If they use this knowledge to find a way to kill all fire ants I’ll be pleased. I hate those little monstrous demon-spawned beasts so, so much. The fluidic action is interesting until they’re a flowing mass crawling on your foot and ankle biting all along the way because you stepped near a nest. As a demo of their evil behavior, I set these models on a nest (for science) and this quickly happened.
That’s part of a series that tells a helpful story.
We’ve learned that insects are conscious. Now that we know they behave like fluids, it should be trivial to prove that the molecules making up fluids are conscious.
With that thought, I’ll go back to my conversation with George Dickel.
I wish they could have made that band of text larger and more opaque. I was able to see some of that.
That’s basically the free will theorem but for consiousness!
A witch! A witch!
Why fire ants? Surely, there are other suitable ants which aren’t so hostile to humans. Although, perhaps their hostility makes humans less likely to sympathize with their experimental subjects.
The presentation was structured like a sales pitch, what with that final unifying recap.
I feel ever so slightly ‘managed’. Is there something we’re not being told?
Yeah, I can’t see the undergraduate lab assistants naming them and crying when it comes time to euthanize them.
and now I feel itchy.
I bet you didn’t shed a tear when AntHony died in AntMan?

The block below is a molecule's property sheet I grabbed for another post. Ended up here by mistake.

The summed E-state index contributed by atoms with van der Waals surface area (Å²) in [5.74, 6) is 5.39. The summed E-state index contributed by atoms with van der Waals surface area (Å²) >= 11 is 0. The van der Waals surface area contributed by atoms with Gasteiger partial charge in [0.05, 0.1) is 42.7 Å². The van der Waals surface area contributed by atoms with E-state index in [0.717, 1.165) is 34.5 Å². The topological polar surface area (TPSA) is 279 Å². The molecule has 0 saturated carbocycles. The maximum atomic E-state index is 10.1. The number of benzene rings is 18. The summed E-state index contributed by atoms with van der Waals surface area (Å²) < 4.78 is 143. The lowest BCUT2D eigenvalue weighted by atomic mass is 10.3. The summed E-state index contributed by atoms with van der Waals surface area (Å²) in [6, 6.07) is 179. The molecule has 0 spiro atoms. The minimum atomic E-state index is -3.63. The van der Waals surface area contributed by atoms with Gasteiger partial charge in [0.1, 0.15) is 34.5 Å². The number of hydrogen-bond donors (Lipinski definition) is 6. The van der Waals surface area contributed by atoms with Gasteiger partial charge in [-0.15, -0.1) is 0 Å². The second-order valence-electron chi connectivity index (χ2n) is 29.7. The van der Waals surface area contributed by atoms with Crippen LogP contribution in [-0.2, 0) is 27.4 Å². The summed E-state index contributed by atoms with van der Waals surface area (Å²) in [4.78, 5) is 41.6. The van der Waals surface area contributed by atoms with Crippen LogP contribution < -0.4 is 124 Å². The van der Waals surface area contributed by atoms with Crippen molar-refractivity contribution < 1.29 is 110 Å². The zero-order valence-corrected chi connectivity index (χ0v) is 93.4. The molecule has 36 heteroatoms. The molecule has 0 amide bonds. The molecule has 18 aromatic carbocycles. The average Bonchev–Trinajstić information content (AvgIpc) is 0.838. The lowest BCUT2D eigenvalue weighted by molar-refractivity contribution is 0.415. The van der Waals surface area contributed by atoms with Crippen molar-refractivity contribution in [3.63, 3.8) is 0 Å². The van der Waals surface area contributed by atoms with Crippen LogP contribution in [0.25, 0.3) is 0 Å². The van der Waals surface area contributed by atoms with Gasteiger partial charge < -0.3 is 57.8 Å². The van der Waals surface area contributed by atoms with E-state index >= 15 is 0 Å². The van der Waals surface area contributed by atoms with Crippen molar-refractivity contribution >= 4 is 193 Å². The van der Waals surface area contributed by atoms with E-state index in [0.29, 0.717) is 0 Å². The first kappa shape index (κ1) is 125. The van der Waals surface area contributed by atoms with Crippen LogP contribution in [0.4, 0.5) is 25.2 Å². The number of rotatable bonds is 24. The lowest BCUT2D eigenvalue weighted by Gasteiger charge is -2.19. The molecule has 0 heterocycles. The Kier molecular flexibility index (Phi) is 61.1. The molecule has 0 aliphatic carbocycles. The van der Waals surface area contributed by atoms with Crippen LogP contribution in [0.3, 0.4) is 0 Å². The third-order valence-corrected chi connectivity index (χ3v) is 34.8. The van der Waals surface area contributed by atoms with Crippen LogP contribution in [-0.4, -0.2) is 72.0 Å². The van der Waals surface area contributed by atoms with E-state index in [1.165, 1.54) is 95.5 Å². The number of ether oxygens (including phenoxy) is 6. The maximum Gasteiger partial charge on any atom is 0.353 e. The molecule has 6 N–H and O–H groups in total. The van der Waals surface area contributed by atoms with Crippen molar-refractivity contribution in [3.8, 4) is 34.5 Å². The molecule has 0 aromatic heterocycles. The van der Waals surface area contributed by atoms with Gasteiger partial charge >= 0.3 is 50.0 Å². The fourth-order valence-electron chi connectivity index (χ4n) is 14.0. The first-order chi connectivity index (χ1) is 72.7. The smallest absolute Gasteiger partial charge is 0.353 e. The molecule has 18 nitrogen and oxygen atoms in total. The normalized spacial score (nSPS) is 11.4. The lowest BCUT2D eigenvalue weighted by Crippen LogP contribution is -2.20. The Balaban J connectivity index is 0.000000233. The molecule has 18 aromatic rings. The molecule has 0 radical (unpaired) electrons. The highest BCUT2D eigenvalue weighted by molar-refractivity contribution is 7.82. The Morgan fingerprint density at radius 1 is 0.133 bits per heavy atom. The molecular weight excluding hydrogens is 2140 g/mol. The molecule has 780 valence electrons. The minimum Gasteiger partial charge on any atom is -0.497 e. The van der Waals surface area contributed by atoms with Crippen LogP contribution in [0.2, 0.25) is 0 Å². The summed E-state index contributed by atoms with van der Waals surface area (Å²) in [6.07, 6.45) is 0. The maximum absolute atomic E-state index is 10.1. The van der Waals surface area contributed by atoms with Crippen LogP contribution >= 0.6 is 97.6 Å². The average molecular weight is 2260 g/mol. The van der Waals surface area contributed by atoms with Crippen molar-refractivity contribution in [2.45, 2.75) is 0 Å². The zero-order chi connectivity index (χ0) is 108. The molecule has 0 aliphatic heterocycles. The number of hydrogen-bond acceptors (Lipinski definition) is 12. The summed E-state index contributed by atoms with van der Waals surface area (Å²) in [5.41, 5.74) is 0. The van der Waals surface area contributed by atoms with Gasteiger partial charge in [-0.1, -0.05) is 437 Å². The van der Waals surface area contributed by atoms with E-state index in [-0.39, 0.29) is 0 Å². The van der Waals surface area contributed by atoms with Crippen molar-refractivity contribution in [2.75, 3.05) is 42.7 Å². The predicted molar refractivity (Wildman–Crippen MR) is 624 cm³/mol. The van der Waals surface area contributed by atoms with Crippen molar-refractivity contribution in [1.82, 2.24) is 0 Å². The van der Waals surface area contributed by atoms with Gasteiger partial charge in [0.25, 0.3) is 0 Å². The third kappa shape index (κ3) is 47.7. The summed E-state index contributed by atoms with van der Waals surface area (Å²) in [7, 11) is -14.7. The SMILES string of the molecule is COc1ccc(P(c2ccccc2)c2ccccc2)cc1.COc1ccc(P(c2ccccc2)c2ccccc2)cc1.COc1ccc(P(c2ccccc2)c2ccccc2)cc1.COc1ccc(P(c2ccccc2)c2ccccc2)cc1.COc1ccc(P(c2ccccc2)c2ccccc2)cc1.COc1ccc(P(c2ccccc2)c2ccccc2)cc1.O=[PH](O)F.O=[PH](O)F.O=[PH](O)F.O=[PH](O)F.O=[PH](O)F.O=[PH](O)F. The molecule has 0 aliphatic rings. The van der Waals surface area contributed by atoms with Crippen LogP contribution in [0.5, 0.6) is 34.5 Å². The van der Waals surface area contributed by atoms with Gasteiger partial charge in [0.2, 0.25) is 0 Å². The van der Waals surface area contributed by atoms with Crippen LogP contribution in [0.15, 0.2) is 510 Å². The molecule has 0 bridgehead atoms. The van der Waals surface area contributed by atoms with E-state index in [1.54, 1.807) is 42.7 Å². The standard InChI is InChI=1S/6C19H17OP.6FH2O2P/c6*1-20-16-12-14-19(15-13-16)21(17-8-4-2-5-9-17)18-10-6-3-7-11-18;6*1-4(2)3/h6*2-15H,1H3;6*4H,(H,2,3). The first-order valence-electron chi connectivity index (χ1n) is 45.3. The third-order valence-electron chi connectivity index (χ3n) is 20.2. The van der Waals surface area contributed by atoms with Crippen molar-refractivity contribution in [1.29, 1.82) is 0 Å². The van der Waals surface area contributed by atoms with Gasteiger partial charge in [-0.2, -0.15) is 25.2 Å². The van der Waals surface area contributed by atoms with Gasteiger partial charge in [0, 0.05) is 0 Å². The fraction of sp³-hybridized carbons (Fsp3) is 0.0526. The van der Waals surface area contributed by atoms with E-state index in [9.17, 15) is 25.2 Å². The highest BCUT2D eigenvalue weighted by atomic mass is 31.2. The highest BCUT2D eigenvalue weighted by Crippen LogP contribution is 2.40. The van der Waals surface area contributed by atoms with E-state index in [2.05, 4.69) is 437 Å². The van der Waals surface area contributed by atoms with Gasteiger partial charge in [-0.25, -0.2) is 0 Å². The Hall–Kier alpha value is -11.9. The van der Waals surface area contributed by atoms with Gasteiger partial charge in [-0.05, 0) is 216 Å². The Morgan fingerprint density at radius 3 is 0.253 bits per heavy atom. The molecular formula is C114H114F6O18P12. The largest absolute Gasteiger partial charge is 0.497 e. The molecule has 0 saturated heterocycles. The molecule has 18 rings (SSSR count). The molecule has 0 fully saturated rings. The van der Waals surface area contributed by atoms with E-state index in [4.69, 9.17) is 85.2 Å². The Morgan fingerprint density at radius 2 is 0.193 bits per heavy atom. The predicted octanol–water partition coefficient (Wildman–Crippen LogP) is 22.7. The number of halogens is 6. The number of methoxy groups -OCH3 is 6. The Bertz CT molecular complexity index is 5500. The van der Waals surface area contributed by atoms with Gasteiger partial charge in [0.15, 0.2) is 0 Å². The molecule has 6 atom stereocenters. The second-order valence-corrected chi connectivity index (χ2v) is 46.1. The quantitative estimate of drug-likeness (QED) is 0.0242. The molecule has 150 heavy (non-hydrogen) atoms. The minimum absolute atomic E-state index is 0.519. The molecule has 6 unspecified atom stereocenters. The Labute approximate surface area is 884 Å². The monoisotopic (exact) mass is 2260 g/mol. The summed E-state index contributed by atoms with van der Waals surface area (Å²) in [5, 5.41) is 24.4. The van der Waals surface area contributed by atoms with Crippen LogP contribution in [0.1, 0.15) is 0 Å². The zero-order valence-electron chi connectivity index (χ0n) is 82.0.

I used to name the bigger ants (they were non-biting) when I was a tot. I was the youngest of five and there was a huge age gap, so you gotta make your own fun.
Watch at your own risk of nightmares…
Given what these two dudes appear to be up to, the fire-anty wrath of god appears just.
That’s what Reverend Preacher Man tells me, anyway.
So that’s how Homeopathy works!
This arguably counts for points in both the ‘evil’ and ‘awesome’ categories; but fire ants also have a delightful proclivity for electrical equipment.
Not as personally painful as stepping on a nest; but losing power and discovering that your transformer housings and electrical panels are shorted out on masses of ant corpses and swarming with their living brethren is not a pleasant start to an electrical repair operation.
We got in the habit of bringing a wood-handled broom with no metal parts (or tape over the wire with electrical tape where the bristles meet the handle), a can of compressed air, and a trusty ol’ can of JS-685* out on trouble calls. Keeping the WAN working out here means keeping fire ants and red wasps from clogging up wiring and junction boxes.
Oh the hilarity of yanking open a junction box in the broiling Texas heat, and finding a solid mass of fried fire ants bridging all the contacts. Looking down, you see you are standing in a still-active mound of the dang things. There’s a reason for wearing boots in Texas. My feet and legs have plenty of scars demonstrating why.
Hell on electrical equipment.
*Death in a can, JS 685 sprays on liquid and dries fast, making a 17,000 Volt dielectric strength powder barrier. JS 685 kills insects on contact. The barrier it creates keeps ants and other insects gone for 7 months-ish. I have no vested interest in the company that makes this stuff, it just plain works and is safe around electrical equipment.
My partner and I laughed long and loud at that one. A real knee-slapper!
Me: “Oh thank goodness we don’t have to do service calls for microwave towers.”
Him: “No fire ants up there.”
Me: “I hate working high up off the ground, and around high voltage.”
Him: “Squirrels or fire ants? Which is worse?”
Me: “Nature’s trying to tell us something.”
Him: “I’m not listening.”
Me, after a long pause: “I believe we are missing out on a huge untapped market: erecting oak tree nurseries or farms, underneath or next to microwave towers.”
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